Management

Eye on the sky for summer crop production costs

By Simone Dunne

IT’S STILL unknown if the larger plantings of summer crops in Victoria have delivered financial gains for dairy farmers this season.

Seed companies reported selling larger volumes of summer crop seed in spring, for grazing and silage, as dairy farmers sought an antidote to high grain, hay and irrigation water prices.

Notman Pasture Seeds owner Peter Notman said, last month, most summer crops in regions which weren’t impacted by dry conditions had yielded up to 20 per cent more than a “normal” season.

He said going forward, pest control and moisture deficiency would play a role in yields and this could impact the cost of production.

Mr Notman said there was a “fair range” when it came to the economics of growing maize this year.

“Maize at this stage looks like it is coming in at a reasonable cost per tonne,” he said. “At the lower end it would (cost) about $180 a tonne, medium $230 per tonne and obviously there will be some a lot more than that (due to moisture stress). The next five-to-six weeks will really tell the tale.”

South-west Victorian consultant Paul Groves said a lot more crops went in earlier this season, but the “jury is still out” when it comes to determining the viability of sowing extra crops.

He said some herds were grazing crops at Christmas and the green feed helped maintain milk production without relying on expensive grain. It had also delayed silage feeding for some farmers.

But Mr Groves said most grazing summer crops had to yield about 4 tonne/ha to make the investment “worthwhile” and those farmers yet to graze their crops “may have missed out” due to bug damage and water deficiencies.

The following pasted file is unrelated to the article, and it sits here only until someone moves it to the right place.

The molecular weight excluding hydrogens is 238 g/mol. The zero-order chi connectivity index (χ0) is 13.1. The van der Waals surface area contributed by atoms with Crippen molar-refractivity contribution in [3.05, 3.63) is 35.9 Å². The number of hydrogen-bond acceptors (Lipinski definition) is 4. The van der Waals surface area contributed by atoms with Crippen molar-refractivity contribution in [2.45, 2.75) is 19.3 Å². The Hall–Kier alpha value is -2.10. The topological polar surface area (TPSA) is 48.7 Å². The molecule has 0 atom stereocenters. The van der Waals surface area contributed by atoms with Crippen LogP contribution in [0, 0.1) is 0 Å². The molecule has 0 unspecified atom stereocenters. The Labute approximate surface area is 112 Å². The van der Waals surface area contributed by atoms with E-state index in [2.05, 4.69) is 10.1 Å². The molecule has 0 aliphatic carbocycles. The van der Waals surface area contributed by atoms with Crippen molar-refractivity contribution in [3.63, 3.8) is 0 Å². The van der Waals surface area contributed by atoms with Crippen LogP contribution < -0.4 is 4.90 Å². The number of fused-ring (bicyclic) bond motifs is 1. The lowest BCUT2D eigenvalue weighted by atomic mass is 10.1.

Yanakie dairy farmer Paul Hannigan sowed maize for the first time this year.

“Basically, we did it because grain was $500 a tonne,” Mr Hannigan said.

He said the dryland crop, in Gippsland, would be made into pit silage.

“A couple of kilograms” of maize will be added to the diet in autumn to reduce grain feeding, it will also extend hay supplies and provide carry-over for next season.

Initial budgeting predicted a yield of 16 tonnes a hectare at a cost of “a bit over” $200/tonne of dry matter in the pit. Harvest’s anticipated mid-to-late March depending of the weather. In the middle of January, Paul said the crop was on track to meet the budget.

Stu Modra milks 180 cows at Gunbower in northern Victoria: he recently ensiled sorghum which yielded 10 tonne/ha. He estimated this cost about $230/tonne “even with water at $400 a megalitre”. The herd is also grazing about 40 ha of Lucerne estimated to cost $220 – $230 tonne (direct grazed).

“Water should never be $400 a megalitre, but we have focused on getting bang-for-our buck, the best tonnage per megalitre,” Mr Modra said.

“It has kept us out of the hay market, but we have plenty of hay left over from spring. We are conserving fodder to get us away in autumn- until the winter feed gets away.”